As we get to know the streets and alleys whose residents have witnessed significant changes in the architectural and social environment, we pose questions about heritage and the housing policies which have led to the displacement of communities.
The Another City Series sees local history through the lens of its community’s stories, an approach which gives us space to reconsider both dominant models of urban development and the policies which shape the housing market.
The current population of Tariq El Jdideh is around four million. The area is famous for its cultural heritage and is home to Beirut’s largest social and educational institutions and a range of cultural landmarks from historic cafés and buildings to the Beirut Municipal Stadium. It is also famous for its souks, such as the Textile Souk, the Afif El Tibeh Souk, and the Sabra Souk, which is the largest popular market in Beirut.
A large number of schools are located in Tariq El Jdideh, some of them demolished over the years. In 2000 the Mama Najah and Al Anwar schools were replaced with luxury tower blocks. In the case of the Mama Najah School, an investor purchased houses that surrounded the school and pooled them into a single property. In August 2015, a survey listed a total of 381 buildings standing in Tariq El Jdideh, and recorded that 62 families had been evicted, with 98 more threatened with eviction. There were 27 buildings either demolished or scheduled for demolition, while 88 buildings in the area had been built on the rubble of demolished properties over the course of the previous twenty years. Having to move from the home or neighbourhood where one has lived all one’s life, particularly in old age, constitutes a form of emotional and psychological violence, in addition to the financial and social problems which result from relocating someone away from their place of work and the social networks that sustain them.
Joumana, El Hajja Wafiqa, and El Hajj Abdel Qader have lived in Tariq El Jdideh their entire lives. Each was left to deal with the process of forcible displacement in their own way, drawing on the strong ties of friendship and community that characterise this neighbourhood.
The historical architectural fabric of Roum is relatively intact and there are few construction sites active in the area. Due to the absence of public spaces in the neighborhood historically, its urban fabric is characterised by an abundance of shared spaces between buildings, with public space redefined as the alleyways, lanes, and public staircases where residents meet and talk.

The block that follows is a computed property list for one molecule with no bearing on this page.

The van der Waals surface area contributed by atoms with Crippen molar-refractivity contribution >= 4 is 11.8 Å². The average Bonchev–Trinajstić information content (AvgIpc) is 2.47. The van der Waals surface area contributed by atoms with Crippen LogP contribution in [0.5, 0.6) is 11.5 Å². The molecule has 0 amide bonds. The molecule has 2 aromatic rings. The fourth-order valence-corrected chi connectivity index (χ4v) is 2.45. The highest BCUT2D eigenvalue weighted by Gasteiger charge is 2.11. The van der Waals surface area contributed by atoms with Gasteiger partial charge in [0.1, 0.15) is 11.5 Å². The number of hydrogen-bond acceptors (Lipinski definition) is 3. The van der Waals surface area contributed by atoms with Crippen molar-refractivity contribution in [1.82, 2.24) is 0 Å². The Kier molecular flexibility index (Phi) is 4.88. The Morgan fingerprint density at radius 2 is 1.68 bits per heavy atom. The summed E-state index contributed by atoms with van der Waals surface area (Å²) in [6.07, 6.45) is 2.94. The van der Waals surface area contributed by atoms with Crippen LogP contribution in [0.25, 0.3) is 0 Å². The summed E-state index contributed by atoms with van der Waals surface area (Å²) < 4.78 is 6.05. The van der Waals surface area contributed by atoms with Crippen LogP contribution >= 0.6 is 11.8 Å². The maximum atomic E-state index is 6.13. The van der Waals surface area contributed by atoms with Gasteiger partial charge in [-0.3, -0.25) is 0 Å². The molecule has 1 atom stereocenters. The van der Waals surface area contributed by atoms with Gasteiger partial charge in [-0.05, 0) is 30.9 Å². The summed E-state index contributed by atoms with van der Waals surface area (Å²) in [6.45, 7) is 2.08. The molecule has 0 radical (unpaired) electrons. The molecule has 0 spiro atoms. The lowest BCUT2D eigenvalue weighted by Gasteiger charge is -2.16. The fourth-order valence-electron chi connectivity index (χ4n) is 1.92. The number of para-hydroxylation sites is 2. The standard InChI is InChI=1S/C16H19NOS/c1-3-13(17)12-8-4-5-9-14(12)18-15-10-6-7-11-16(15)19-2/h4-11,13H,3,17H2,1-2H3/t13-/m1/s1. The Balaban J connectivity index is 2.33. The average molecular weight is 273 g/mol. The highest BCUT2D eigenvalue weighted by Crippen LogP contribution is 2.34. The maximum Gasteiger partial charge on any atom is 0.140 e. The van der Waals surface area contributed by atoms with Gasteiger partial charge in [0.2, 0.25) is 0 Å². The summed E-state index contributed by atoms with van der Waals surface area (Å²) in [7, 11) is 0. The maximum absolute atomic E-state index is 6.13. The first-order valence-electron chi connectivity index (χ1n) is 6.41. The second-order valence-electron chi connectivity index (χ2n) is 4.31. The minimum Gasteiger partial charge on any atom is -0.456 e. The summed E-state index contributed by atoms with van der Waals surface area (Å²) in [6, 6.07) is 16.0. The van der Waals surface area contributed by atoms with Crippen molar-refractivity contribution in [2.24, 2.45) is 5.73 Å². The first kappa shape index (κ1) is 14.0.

Whereas, Badawi is one of the districts bordering the Beirut River where Armenian refugees settled. During the French Mandate it was within reach of several sources of employment, including the military barracks, the railroad, and the port, as well as being close to Central Beirut. The district is made up of three neighbourhoods (hayy)—Camp Hajeen, Khalil Badawi Street, and Camp El Abiad—each of which has its own unique history of development and how it reached the status of a residential neighbourhood.
In the past few years, before the ground floor premises of buildings along Mar Mkhayel Street were converted into cafés and restaurants, the price of a square metre of land in the neighbourhood, as well as rents, were low in comparison to other areas of Achrafieh, which was a factor in attracting new residents. Badawi was seen as a marginal neighbourhood in the Beirut suburbs that nevertheless enjoyed all the administrative benefits of the city centre, such as being connected to the city’s electrical grid and schedule.
The economic and social transformation which began in Mar Mkhayel in 2008, had a direct impact on the residential make-up of Badawi, with many properties around Khalil Badawi Street sold to property investors. The entry of these small-time investors onto the scene contributed to a rise in the cost of accommodation and began to attract temporary residents, such as tourists and the wealthy, to an area that had historically been home to those on limited incomes who were unable to afford the costs of living elsewhere in Beirut. As the demand for affordable housing grew more acute, the conversion of apartments into individually-rented studio flats and rooms became common practice, which often resulted in unfit living conditions given the absence of proper housing regulations and policies for adequate housing.